Magnet Meets... Nick Gentry, Lifeboatman

Magnet Meets… Nick Gentry, Lifeboatman

Nick Gentry was just nine when he had his first taste of going to sea on his father’s open fishing boat. He spent much of his childhood and teenage years in and around the marina at Newhaven, watching the lifeboat crew in action. At the age of twenty he joined the launching crew and had his first call-out in 1982 while still on the waiting list for full crew membership. He became an official Royal National Lifeboat Institute crew member the following year. Nick is now fifty-eight, has put in thirty-five years voluntary service with the RNLI and gained Queen’s Golden and Diamond Jubilee Medals along the way.
“It’s a huge commitment, but completely worth it,” says Nick. “My wife has been incredibly supportive. We are on call at all times, so I have had to abandon her midway through dinner in a restaurant on more than one occasion.”

I consider it a real privilege being a lifeboatman; on an amazing boat, doing things you’d never normally do

Nick is now the training coordinator for Newhaven RNLI, helping the next generation of lifeboat crew members to learn the ropes. Recruitment is an increasing challenge, as work and family commitments leave people with little spare time. Newhaven RNLI has seventeen crew members, but could ideally do with nearer thirty. The team is currently all male, but a female paramedic is about to join them – bringing a valuable extra skill-set on board.

“You don’t need a maritime background, or even to be able to swim,” explains Nick. “We all wear life jackets and, in many ways, it’s easier to teach a new recruit who has no preconceived ideas about boats.”

Each time the lifeboat goes to sea it has a coxswain, a mechanic, a navigator and at least two crew – all trained in a number of complementary skill areas, including first aid. As a trained navigator Nick is also involved in passage work – ferrying lifeboats as far afield as the Shetlands, Orkneys, Hebrides and Ireland.

“Apart from the fulltime paid Coxswain/Mechanic, we are all volunteers,” says Nick. “All of the crew have day jobs. I trained as a chartered accountant and, until retiring in 2015, I was finance director at a local company. A nice contrast!”

Newhaven Lifeboat Station dates back to 1803, some twenty-one years before the RNLI officially started – making it one of the first in Britain. In the early days, most of their excursions involved rescuing professional seafarers and commercial fishermen in treacherous conditions. The crew could gauge the likelihood of a call-out in advance, based on the weather. Nowadays, with the increase in recreational sailing, windsurfing, paragliding, jet skiing and other sea-based leisure pursuits, they are more likely to go out in good weather.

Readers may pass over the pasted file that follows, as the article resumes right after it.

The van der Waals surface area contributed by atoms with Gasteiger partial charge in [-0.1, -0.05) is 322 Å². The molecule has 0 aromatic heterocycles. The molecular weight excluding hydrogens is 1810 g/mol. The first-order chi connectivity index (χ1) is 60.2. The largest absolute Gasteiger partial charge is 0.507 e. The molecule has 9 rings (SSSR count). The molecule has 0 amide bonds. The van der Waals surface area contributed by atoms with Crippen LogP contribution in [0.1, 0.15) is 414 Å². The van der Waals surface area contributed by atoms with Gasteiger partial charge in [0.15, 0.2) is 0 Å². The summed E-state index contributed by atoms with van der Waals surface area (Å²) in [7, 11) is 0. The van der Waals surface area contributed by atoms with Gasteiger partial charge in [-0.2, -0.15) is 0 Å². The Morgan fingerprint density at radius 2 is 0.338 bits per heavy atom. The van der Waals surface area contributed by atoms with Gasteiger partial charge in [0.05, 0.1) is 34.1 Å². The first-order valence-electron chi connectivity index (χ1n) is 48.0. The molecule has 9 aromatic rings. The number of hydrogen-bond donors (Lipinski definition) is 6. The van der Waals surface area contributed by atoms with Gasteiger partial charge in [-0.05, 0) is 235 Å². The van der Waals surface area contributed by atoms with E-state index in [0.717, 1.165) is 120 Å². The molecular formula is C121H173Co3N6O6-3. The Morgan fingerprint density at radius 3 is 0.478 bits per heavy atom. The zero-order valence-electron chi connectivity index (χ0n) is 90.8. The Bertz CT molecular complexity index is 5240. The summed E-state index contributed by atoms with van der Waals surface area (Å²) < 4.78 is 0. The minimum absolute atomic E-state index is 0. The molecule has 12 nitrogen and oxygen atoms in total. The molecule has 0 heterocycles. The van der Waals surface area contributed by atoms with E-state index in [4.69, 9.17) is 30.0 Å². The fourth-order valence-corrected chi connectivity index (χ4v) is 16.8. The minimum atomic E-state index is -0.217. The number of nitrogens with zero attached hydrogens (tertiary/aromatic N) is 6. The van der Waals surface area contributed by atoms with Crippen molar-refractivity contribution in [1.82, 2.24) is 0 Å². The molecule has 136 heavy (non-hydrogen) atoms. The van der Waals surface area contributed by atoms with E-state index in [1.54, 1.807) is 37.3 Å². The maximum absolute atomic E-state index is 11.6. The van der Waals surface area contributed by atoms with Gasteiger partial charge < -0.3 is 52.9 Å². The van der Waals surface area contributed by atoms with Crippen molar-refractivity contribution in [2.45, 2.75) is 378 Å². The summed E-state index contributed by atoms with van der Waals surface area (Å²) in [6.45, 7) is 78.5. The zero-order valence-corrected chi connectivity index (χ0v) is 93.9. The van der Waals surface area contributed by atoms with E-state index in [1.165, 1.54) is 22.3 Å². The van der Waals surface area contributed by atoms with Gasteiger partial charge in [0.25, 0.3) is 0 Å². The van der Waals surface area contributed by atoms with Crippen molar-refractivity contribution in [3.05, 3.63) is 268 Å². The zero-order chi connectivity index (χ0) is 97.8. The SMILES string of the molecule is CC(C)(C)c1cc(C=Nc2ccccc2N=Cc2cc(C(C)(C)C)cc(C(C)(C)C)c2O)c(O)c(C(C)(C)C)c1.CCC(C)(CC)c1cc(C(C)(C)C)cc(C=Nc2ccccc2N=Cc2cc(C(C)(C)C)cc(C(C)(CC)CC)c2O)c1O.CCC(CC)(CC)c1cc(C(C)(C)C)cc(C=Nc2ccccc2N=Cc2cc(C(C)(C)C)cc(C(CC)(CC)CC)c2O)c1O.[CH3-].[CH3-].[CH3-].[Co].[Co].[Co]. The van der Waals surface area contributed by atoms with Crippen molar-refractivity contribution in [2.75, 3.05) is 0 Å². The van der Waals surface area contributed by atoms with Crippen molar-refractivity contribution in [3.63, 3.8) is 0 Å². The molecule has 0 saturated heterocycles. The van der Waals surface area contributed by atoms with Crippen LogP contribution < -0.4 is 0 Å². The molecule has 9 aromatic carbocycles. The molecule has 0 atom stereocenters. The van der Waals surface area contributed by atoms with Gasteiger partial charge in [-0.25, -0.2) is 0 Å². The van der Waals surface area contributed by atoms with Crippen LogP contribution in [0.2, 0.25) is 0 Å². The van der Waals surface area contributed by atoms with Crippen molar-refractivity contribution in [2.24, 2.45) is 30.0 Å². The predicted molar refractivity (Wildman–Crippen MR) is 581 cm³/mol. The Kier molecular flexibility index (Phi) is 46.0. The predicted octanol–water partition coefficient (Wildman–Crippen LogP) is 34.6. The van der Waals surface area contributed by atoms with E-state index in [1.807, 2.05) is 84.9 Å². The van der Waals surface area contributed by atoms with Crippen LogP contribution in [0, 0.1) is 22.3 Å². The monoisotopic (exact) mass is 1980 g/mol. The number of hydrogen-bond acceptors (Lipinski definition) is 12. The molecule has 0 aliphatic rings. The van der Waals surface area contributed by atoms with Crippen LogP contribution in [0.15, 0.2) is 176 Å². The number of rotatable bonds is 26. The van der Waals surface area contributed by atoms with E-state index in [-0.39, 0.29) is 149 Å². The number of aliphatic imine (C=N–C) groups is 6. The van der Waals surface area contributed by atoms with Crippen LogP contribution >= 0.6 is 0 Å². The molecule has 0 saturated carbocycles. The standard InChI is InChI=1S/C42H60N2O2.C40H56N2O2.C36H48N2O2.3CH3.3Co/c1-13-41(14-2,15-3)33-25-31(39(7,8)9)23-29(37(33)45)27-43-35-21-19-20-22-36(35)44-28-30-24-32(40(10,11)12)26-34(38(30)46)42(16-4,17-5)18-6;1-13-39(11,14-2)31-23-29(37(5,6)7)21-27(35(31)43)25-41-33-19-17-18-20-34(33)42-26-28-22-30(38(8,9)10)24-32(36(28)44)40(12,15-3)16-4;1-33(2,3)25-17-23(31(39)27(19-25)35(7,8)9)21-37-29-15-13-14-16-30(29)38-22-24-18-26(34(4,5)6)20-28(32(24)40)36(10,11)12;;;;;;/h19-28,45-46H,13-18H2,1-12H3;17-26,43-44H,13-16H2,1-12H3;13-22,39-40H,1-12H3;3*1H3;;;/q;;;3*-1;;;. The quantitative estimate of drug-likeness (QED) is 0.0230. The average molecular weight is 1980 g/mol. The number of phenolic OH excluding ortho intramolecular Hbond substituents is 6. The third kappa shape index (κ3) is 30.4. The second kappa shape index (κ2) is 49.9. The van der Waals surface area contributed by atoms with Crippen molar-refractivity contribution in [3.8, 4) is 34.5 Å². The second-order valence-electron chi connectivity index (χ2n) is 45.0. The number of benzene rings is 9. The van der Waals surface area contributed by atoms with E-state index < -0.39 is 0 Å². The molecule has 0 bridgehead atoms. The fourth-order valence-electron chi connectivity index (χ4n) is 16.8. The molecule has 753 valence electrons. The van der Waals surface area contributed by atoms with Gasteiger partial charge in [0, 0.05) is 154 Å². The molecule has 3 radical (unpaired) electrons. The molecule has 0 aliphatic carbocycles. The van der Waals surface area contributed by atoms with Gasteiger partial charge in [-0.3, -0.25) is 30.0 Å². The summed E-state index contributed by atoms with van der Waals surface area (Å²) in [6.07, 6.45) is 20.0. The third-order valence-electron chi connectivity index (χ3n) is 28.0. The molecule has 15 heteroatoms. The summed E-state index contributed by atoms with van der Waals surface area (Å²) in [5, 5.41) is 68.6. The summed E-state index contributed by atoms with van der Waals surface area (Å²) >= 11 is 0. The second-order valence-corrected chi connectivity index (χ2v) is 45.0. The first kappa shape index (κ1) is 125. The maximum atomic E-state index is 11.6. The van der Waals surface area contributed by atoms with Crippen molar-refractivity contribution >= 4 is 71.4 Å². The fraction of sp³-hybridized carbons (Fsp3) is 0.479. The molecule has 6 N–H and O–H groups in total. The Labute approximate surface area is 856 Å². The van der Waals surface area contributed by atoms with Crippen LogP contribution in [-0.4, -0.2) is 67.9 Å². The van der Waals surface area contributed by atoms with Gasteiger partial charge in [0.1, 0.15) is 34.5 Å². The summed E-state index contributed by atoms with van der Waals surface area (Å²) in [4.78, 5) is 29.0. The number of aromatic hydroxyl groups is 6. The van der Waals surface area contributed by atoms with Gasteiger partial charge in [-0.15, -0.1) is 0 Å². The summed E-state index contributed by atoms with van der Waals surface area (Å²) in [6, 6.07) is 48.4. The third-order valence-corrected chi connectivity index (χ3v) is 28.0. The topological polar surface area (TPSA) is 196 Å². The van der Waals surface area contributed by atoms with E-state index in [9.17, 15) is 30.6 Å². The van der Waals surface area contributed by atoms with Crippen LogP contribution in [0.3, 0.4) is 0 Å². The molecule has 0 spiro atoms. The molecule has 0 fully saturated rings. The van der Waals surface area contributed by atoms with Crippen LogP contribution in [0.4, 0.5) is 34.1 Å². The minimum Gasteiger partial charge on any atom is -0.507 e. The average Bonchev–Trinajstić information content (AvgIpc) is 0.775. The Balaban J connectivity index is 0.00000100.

“This makes our job less predictable,” says Nick. “In 2017, we had fifty-six call-outs; only three of which were in gale force conditions.”

The Newhaven RNLI covers a flexible area that can extend as far as Brighton in the west and eastwards to Beachy Head. This is an unusual stretch of coastline geographically, as much of it features high cliffs; which can result in people or their dogs falling over the cliff edge.

“I would strongly urge all dog owners never to let their dogs off the lead near a cliff edge,” says Nick, emphatically. “Dogs simply do not understand the danger. We have had to deal with some tragic cases.”

The Newhaven crew has a 56ft all-weather Severn-class lifeboat; the largest boat operated by the RNLI, with a maximum speed of 25 knots. Newhaven lifeboat has been involved in some notable rescues: in the aftermath of the legendary 1987 hurricane, they saved the five-man crew of a French fishing boat and salvaged the vessel in a violent south-westerly storm and very rough seas. In 2006, operating in shallow hazardous waters, they rescued two people swept into the sea and trapped in an undertow and heavy surf. They saved a capsized canoeist who had become separated from his companions in a winter gale and pulled further out to sea in turbulent water. By the time they found him, he had virtually lost consciousness. Happily, after being helicoptered to hospital, he made a full recovery.

When winds of 80 to 95 knots hit a car ferry in mid-channel, the captain broadcast a Mayday call and instructed the 130 passengers and crew to don lifejackets and prepare to abandon ship. Newhaven lifeboat was launched, but fortunately the ferry’s emergency power was restored and it limped on to Dieppe.

Nick is passionate about the RNLI, its history and traditions. “I’ve met some fantastic people along the way – both crew and members of the public. I consider it a real privilege being a lifeboatman; on an amazing boat, doing things you’d never normally do. There’s a wonderful team spirit – not unlike a rugby team. We all contribute different skills and everyone has their role. Anyone interested, do it!”

Newhaven RNLI, Riverside South, Newhaven, BN9 9BT
01273 514143